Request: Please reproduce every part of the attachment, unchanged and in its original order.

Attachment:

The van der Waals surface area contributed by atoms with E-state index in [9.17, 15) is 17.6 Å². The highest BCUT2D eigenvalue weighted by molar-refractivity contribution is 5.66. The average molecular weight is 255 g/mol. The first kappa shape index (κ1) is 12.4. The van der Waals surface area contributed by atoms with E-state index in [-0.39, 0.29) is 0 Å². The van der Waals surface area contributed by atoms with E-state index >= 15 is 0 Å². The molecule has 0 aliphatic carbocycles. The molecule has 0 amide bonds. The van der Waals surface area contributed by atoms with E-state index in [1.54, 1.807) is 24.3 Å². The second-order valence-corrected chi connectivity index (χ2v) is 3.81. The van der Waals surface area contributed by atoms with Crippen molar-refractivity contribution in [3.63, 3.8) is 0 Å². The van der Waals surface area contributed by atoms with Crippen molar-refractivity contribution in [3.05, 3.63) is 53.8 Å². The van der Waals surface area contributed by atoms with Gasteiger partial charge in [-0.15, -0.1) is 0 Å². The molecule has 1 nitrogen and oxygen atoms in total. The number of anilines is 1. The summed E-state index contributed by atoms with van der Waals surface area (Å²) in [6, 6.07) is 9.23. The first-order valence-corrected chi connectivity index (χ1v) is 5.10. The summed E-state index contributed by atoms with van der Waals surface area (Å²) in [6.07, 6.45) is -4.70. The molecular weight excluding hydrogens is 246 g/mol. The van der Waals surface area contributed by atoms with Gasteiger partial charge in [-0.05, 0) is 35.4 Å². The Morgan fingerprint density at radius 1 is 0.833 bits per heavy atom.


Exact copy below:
The van der Waals surface area contributed by atoms with E-state index in [9.17, 15) is 17.6 Å². The highest BCUT2D eigenvalue weighted by molar-refractivity contribution is 5.66. The average molecular weight is 255 g/mol. The first kappa shape index (κ1) is 12.4. The van der Waals surface area contributed by atoms with E-state index in [-0.39, 0.29) is 0 Å². The van der Waals surface area contributed by atoms with E-state index >= 15 is 0 Å². The molecule has 0 aliphatic carbocycles. The molecule has 0 amide bonds. The van der Waals surface area contributed by atoms with E-state index in [1.54, 1.807) is 24.3 Å². The second-order valence-corrected chi connectivity index (χ2v) is 3.81. The van der Waals surface area contributed by atoms with Crippen molar-refractivity contribution in [3.63, 3.8) is 0 Å². The van der Waals surface area contributed by atoms with Crippen molar-refractivity contribution in [3.05, 3.63) is 53.8 Å². The van der Waals surface area contributed by atoms with Gasteiger partial charge in [-0.15, -0.1) is 0 Å². The molecule has 1 nitrogen and oxygen atoms in total. The number of anilines is 1. The summed E-state index contributed by atoms with van der Waals surface area (Å²) in [6, 6.07) is 9.23. The first-order valence-corrected chi connectivity index (χ1v) is 5.10. The summed E-state index contributed by atoms with van der Waals surface area (Å²) in [6.07, 6.45) is -4.70. The molecular weight excluding hydrogens is 246 g/mol. The van der Waals surface area contributed by atoms with Gasteiger partial charge in [-0.05, 0) is 35.4 Å². The Morgan fingerprint density at radius 1 is 0.833 bits per heavy atom.